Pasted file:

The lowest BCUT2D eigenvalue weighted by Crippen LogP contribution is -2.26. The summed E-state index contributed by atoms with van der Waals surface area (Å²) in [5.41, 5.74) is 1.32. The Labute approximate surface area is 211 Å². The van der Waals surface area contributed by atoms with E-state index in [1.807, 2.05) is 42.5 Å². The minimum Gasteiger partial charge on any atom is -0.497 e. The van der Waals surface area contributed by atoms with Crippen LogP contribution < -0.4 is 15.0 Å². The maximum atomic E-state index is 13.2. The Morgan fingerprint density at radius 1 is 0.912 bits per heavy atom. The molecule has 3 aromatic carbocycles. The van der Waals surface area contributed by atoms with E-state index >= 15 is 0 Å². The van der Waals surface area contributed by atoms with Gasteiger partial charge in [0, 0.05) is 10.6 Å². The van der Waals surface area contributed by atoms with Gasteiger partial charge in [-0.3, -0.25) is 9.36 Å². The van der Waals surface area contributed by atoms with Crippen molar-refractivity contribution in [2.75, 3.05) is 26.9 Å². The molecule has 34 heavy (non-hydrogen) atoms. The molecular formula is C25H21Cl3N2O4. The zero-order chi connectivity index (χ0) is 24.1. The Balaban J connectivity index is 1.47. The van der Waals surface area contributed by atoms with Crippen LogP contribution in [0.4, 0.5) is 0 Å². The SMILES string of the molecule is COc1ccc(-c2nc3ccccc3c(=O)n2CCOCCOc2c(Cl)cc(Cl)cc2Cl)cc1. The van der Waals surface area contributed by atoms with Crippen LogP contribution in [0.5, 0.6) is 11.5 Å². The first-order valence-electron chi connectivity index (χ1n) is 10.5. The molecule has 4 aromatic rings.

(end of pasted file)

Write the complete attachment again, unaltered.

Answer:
The lowest BCUT2D eigenvalue weighted by Crippen LogP contribution is -2.26. The summed E-state index contributed by atoms with van der Waals surface area (Å²) in [5.41, 5.74) is 1.32. The Labute approximate surface area is 211 Å². The van der Waals surface area contributed by atoms with E-state index in [1.807, 2.05) is 42.5 Å². The minimum Gasteiger partial charge on any atom is -0.497 e. The van der Waals surface area contributed by atoms with Crippen LogP contribution < -0.4 is 15.0 Å². The maximum atomic E-state index is 13.2. The Morgan fingerprint density at radius 1 is 0.912 bits per heavy atom. The molecule has 3 aromatic carbocycles. The van der Waals surface area contributed by atoms with E-state index >= 15 is 0 Å². The van der Waals surface area contributed by atoms with Gasteiger partial charge in [0, 0.05) is 10.6 Å². The van der Waals surface area contributed by atoms with Gasteiger partial charge in [-0.3, -0.25) is 9.36 Å². The van der Waals surface area contributed by atoms with Crippen molar-refractivity contribution in [2.75, 3.05) is 26.9 Å². The molecule has 34 heavy (non-hydrogen) atoms. The molecular formula is C25H21Cl3N2O4. The zero-order chi connectivity index (χ0) is 24.1. The Balaban J connectivity index is 1.47. The van der Waals surface area contributed by atoms with Crippen LogP contribution in [0.4, 0.5) is 0 Å². The SMILES string of the molecule is COc1ccc(-c2nc3ccccc3c(=O)n2CCOCCOc2c(Cl)cc(Cl)cc2Cl)cc1. The van der Waals surface area contributed by atoms with Crippen LogP contribution in [0.5, 0.6) is 11.5 Å². The first-order valence-electron chi connectivity index (χ1n) is 10.5. The molecule has 4 aromatic rings.